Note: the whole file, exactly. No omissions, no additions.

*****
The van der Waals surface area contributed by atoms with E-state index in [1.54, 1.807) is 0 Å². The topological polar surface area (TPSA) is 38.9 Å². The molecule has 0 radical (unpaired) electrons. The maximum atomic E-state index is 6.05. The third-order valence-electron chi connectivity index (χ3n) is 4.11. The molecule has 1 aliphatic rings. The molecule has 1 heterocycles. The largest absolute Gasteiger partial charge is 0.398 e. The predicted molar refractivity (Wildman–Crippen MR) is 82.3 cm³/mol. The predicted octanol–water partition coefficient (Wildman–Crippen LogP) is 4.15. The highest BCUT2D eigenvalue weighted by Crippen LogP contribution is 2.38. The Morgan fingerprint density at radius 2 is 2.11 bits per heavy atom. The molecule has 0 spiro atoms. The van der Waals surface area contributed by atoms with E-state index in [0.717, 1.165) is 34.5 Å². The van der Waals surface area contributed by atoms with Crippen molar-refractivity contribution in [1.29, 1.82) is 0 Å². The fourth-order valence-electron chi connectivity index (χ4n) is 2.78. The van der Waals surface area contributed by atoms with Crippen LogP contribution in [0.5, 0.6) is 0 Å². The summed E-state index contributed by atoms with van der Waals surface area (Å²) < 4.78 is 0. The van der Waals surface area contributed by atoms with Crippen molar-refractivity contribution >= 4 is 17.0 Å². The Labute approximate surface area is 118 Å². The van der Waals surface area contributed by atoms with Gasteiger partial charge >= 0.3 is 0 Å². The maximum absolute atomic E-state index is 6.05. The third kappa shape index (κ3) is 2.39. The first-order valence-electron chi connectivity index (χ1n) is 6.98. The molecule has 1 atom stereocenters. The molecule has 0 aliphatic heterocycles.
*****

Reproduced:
The van der Waals surface area contributed by atoms with E-state index in [1.54, 1.807) is 0 Å². The topological polar surface area (TPSA) is 38.9 Å². The molecule has 0 radical (unpaired) electrons. The maximum atomic E-state index is 6.05. The third-order valence-electron chi connectivity index (χ3n) is 4.11. The molecule has 1 aliphatic rings. The molecule has 1 heterocycles. The largest absolute Gasteiger partial charge is 0.398 e. The predicted molar refractivity (Wildman–Crippen MR) is 82.3 cm³/mol. The predicted octanol–water partition coefficient (Wildman–Crippen LogP) is 4.15. The highest BCUT2D eigenvalue weighted by Crippen LogP contribution is 2.38. The Morgan fingerprint density at radius 2 is 2.11 bits per heavy atom. The molecule has 0 spiro atoms. The van der Waals surface area contributed by atoms with E-state index in [0.717, 1.165) is 34.5 Å². The van der Waals surface area contributed by atoms with Crippen molar-refractivity contribution in [1.29, 1.82) is 0 Å². The fourth-order valence-electron chi connectivity index (χ4n) is 2.78. The van der Waals surface area contributed by atoms with Crippen LogP contribution in [0.5, 0.6) is 0 Å². The summed E-state index contributed by atoms with van der Waals surface area (Å²) < 4.78 is 0. The van der Waals surface area contributed by atoms with Crippen molar-refractivity contribution >= 4 is 17.0 Å². The Labute approximate surface area is 118 Å². The van der Waals surface area contributed by atoms with Gasteiger partial charge >= 0.3 is 0 Å². The maximum absolute atomic E-state index is 6.05. The third kappa shape index (κ3) is 2.39. The first-order valence-electron chi connectivity index (χ1n) is 6.98. The molecule has 1 atom stereocenters. The molecule has 0 aliphatic heterocycles.